Astrue v. Capato, 566 U.S. 541 (U.S. 2012).


Other Estate Planning Matters

Social Security Benefits for Posthumous Children


Wife used her deceased Husband’s frozen sperm to create two children through in vitro fertilization.  The children were born eighteen months after Husband’s death.  Wife then attempted to obtain Social Security survivors benefits for these children.


The Supreme Court of the United States focused on 42 U.S.C. § 416(h)(2)(A) which states that the determination of whether a person is a child for survivors benefits purposes depends on whether that person would be an heir under the intestacy law of the deceased parent’s domiciliary state.  Under the applicable law (Florida), a child must be conceived before the decedent’s death to be an heir.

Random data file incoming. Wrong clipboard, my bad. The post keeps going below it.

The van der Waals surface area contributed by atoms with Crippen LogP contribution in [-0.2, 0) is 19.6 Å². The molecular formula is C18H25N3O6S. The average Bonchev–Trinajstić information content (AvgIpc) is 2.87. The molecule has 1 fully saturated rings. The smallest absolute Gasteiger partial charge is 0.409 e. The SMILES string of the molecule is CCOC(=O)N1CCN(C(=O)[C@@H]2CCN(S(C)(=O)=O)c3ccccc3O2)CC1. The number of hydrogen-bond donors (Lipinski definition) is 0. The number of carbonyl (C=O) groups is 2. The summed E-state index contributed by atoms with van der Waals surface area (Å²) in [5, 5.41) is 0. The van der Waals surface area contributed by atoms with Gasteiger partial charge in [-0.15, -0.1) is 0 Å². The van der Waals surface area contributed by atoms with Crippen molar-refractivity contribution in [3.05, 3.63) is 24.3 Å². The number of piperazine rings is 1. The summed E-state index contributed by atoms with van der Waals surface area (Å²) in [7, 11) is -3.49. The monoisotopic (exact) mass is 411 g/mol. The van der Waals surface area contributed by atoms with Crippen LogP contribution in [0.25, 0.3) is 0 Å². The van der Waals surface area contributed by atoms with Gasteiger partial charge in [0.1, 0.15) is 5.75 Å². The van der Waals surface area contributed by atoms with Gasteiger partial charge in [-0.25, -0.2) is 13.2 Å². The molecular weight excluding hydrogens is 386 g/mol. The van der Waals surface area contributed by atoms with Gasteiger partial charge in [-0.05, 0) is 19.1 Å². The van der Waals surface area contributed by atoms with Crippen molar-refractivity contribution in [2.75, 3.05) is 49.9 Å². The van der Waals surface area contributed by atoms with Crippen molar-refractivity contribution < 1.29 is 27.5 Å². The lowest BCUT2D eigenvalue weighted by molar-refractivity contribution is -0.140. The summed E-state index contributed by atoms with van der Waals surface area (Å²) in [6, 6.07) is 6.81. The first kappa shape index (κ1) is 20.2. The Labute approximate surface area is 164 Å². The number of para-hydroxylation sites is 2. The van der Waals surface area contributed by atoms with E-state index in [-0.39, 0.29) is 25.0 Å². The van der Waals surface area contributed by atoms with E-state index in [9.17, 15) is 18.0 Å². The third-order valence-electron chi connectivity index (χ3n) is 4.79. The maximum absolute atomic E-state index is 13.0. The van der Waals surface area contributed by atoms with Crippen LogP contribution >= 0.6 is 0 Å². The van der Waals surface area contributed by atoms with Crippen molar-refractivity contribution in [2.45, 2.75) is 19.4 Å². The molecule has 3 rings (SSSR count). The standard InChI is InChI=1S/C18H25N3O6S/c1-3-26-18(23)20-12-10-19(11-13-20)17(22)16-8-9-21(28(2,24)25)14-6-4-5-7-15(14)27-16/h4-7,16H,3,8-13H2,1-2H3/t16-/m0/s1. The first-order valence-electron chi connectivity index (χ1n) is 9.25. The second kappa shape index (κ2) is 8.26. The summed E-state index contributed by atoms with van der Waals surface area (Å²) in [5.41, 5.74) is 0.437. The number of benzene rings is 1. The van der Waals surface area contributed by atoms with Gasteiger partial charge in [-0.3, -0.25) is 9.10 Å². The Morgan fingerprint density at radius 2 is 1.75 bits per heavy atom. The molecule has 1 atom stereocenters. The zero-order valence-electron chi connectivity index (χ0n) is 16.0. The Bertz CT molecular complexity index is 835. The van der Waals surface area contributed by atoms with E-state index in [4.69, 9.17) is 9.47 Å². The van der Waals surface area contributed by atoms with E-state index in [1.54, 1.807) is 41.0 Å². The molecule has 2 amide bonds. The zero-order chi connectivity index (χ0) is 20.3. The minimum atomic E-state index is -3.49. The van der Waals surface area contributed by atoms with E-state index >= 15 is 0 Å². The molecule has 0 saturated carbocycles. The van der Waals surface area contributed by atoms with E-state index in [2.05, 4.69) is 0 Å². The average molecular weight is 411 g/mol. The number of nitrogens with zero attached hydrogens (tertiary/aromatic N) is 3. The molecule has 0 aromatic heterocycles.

Thus, the Court held in a unanimous opinion that these two children did not qualify for survivors benefits as conception occurred after Husband’s death.


Query:  What would happen if instead of frozen sperm, Wife had used frozen embryos?  Then, she could argue that conception occurred prior to Husband’s death.


Texas:  Probate Code § 41(a) allows posthumous lineal descendants to qualify as heirs.  There is no express requirement of conception prior to a parent’s death.  Note, however, that when this statute was originally enacted, the possibility of post-death conception did not exist.


Moral:  A posthumously conceived child of a Texas domiciliary has a good chance of qualifying for Social Security survivors benefits.